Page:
Lift kits & tyres affecting economy?

Submitted: Saturday, Apr 20, 2013 at 13:46
ThreadID: 101788 Views:7261 Replies:11 FollowUps:2
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I just got myself a 2007 Prado VX diesel and am thinking of getting a lift kit (2-3 inch) and some new tyres which obviously would mean the car is further off the ground.

Does it really make much of a difference to the fuel economy or is that just an old wives tale?
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Reply By: Rangiephil - Saturday, Apr 20, 2013 at 15:45

Saturday, Apr 20, 2013 at 15:45
Anything you do to let more air under the car will affect fuel economy.

When Land Rover started putting front air dams on Range Rovers they claimed that the air dam improved fuel economy by 1MPG out of 20MPG on highway or 5%.

And I recall recently that ford claimed the air dam on the new Ranger improved economy by a considerable %. AFAIR 6%.

Tyre pattern will also affect economy with Mud tyres the worst.

However these all pale into insignificance compared with a full roof rack, or towing a caravan.
Regards Philip A
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Follow Up By: Allan B (Member, SunCoast) - Saturday, Apr 20, 2013 at 17:58

Saturday, Apr 20, 2013 at 17:58
Frontal air dams reduce the air flow under the vehicle. So if, as per the Range Rover claim, that improves fuel economy then lifting the vehicle is likely to increase fuel consumption. Yes? No?

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Reply By: Notso - Saturday, Apr 20, 2013 at 16:00

Saturday, Apr 20, 2013 at 16:00
Tyre diameter can also affect fuel economy as it changes the gearing. Not only that it will also affect the odometer reading.
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Reply By: scandal - Saturday, Apr 20, 2013 at 16:34

Saturday, Apr 20, 2013 at 16:34
I put larger mud tyres and a modest lift on a TD courier I had, fuel economy changed by 2 liters/100 ks.
Speedo change slightly, but most noticeable was a drop in power, bigger wheels/tyres will make it feel you are carrying some sort of weight, not a big difference but noticeable.
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Reply By: Ross M - Saturday, Apr 20, 2013 at 19:14

Saturday, Apr 20, 2013 at 19:14
Larger dia tryes have some negative effect but most also increase the width of the tyre. Pushing wider tyres along the road also causes more fuel usage. If you decide on a bit bigger dia try to choose minimum width increase or non at all if possible.

As mentioned, more air under the vehicle can cause more fuel usage but it can also cause less vacuuming effect of heat from the engine bay because the designed "suction" or negative pressure generated doesn't pull as much airflow from under the engine area.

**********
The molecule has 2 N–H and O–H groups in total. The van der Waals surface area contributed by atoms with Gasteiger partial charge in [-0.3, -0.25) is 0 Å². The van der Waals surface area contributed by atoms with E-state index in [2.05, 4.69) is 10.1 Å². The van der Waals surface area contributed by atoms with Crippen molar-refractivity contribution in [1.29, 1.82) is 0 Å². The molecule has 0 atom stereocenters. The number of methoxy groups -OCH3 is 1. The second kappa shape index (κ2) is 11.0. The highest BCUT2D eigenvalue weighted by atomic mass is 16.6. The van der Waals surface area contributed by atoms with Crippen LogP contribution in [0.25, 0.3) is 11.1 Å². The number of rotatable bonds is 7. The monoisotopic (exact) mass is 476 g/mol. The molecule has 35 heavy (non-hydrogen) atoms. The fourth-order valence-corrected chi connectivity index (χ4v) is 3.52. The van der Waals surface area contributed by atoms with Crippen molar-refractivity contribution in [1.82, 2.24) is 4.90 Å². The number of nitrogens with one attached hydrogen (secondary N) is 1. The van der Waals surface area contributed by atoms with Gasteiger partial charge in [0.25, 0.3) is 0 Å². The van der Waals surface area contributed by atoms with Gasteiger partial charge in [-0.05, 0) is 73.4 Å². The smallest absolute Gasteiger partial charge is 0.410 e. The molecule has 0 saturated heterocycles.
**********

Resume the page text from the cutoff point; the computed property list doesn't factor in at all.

May contribute to overheating at higher speed while loaded. Then it relies on the fan and frontal 'in flow' only. Hopefully you don't reach this critical point.
Some vehicles have a horizontal strip to force air down and away so a degree of hot air extraction is preserved. None of these are fitted to the lower edges of Parliament house though.
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Reply By: mikehzz - Saturday, Apr 20, 2013 at 19:26

Saturday, Apr 20, 2013 at 19:26
It's hard to calculate your economy when the odometer reading is out. Larger tyres will mean you are doing less kilometres... 5-10% in some cases (good for resale :-)). Therefore your fuel economy will change by that much unless you adjust it to real kilometres in your calculations. You also have the increased rolling resistance and the gearing effect making your car gutless up hills. The larger wheel diameter also increases torque pressure on axles and cv's making them more prone to breakage.
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Reply By: Batt's - Sunday, Apr 21, 2013 at 00:20

Sunday, Apr 21, 2013 at 00:20
There is a happy medium with everything raising dosn't automatically mean it will use more fuel a 2" lift might be ok where a 3" or 4" might not it's trial and error I have raised several 4X4's over the yrs by 2" without any change in economy 1990 ,1996 cruisers a 2001 disco & 1991 GQ. Tyres are the same I put 32" tyres on a the 1991 raised petrol GQ and it got better economy. My current turbo diesel GQ has 33" all terrains and gets 0.15 lph better than the 31" tyres it use to have and the tacho reading is down by 50rpm at 100kph every vehicle is different you just have to find what suits your car. Maybe start with a 2" lift and go up one size in tyres don't do anything to radical just small changes you'll be surprised how much difference it will make.
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Follow Up By: Batt's - Sunday, Apr 21, 2013 at 00:26

Sunday, Apr 21, 2013 at 00:26